I am very happy to engage in whatever way would be found helpful by the Northern Ireland parties. I echo the hon. Gentleman’s praise for hon. Members from Northern Ireland and the tremendous work that they do for all their constituents. Matters relating to the flag raise difficult issues. This is an opportunity for me, and indeed for the whole House, again to endorse the need to address sectarian barriers. There is very good work going on by the Northern Ireland Executive on things such as shared education—for example, getting schools working together so that children have an experience of being educated alongside those from other faiths. A lot of work has gone into the Executive’s cohesion, sharing and integration strategy. There is the will to make the change. The Northern Ireland parties have delivered phenomenal success in changing in the past, and it is now time to press ahead further and faster in addressing the sectarian barriers and moving towards a genuinely shared, cohesive and integrated society.
I, too, express solidarity with the hon. Member for Belfast East (Naomi Long) on the difficult issues that she is facing.
The Secretary of State said that the Chief Constable had not asked for additional resources, but I understand that Terry Spence, the chair of the Police Federation for Northern Ireland, has called for 1,000 extra officers in the PSNI to help deal with the possibility of further terrorist threats. Given the recent events, does the Secretary of State intend to pursue that, particularly with the Treasury in light of the additional resources that have been supplied previously?
As I said, I am working directly with the Chief Constable on what will happen in the period after the current additional four-year spending uplift of £200 million comes to an end. I am also working with him and others on the preparations for the G8 summit to ensure that the PSNI have all the appropriate resources. So yes, this is something that I keep a very close eye on. It is always difficult in these times when we need to deal with the deficit, but we are determined to ensure that the PSNI have all the support they need to keep Northern Ireland safe and secure.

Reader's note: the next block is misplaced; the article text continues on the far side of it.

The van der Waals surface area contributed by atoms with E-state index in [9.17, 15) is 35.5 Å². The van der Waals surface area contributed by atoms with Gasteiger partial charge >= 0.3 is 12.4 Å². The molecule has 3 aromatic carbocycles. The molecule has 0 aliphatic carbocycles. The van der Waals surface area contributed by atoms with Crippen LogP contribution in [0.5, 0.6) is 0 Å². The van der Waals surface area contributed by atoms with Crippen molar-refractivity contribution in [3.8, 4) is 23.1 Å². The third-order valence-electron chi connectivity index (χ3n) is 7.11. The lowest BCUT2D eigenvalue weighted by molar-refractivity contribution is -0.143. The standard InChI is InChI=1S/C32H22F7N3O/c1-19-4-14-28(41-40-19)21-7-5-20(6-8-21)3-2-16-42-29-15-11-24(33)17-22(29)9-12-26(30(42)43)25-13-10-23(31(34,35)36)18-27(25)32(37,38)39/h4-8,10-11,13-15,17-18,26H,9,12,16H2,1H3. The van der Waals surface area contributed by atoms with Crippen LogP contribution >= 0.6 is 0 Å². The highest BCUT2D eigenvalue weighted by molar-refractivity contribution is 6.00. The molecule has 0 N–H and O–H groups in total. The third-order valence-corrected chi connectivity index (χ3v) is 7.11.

I thank the Secretary of State for her statement. In the early hours of Saturday morning, the Alliance councillor in my constituency had her home attacked. I visited her, first, to give her support, but also because she is a personal friend. I have worked with her on many constituency issues for the betterment of the whole community. She had the living room windows, porch windows and bedroom windows smashed in her home, which she has lived in for 24 years, and her car windows broken as well, in what can be described as a cowardly and shameful attack. This single lady, who lives on her own, said to me that it will cost some £5,000 for her windows to be fixed and had some concern about how that was going to happen as Christmas approaches. What steps can the Secretary of State take to ensure that the £5,000 is made available for the replacement of her windows and, indeed, that there is help for everyone else who has had cars burned, windows smashed and houses damaged?
I thank the hon. Gentleman for drawing the House’s attention to yet another very sad case. I am particularly concerned about the number of women who have been targeted as a result of these threats—not only the hon. Member for Belfast East (Naomi Long) but a number of her Alliance local councillor colleagues. That is of course a matter of very grave concern, particularly at a time when everyone says that we need to attract more women into politics. Few things would provide more of a deterrent to entering politics than the idea that one’s front windows are going to be smashed and one is going to be intimidated. As I said, the PSNI are very focused on protecting those who are subject to these threats. It is difficult for me to comment on individual cases, but I am happy to discuss this one on a bilateral basis with the hon. Gentleman.
Energy Efficiency and Reduction in Energy Costs Bill
Presentation and First Reading (Standing Order No. 57)
Dr Alan Whitehead, supported by Mr Tim Yeo, John Hemming, Caroline Lucas, Martin Horwood, Sir Peter Bottomley, Martin Caton and Joan Walley, presented a Bill to promote energy efficiency and a reduction in energy costs; and for connected purposes.
Bill read the First time; to be read a Second time on Friday 18 January 2013, and to be printed (Bill 105).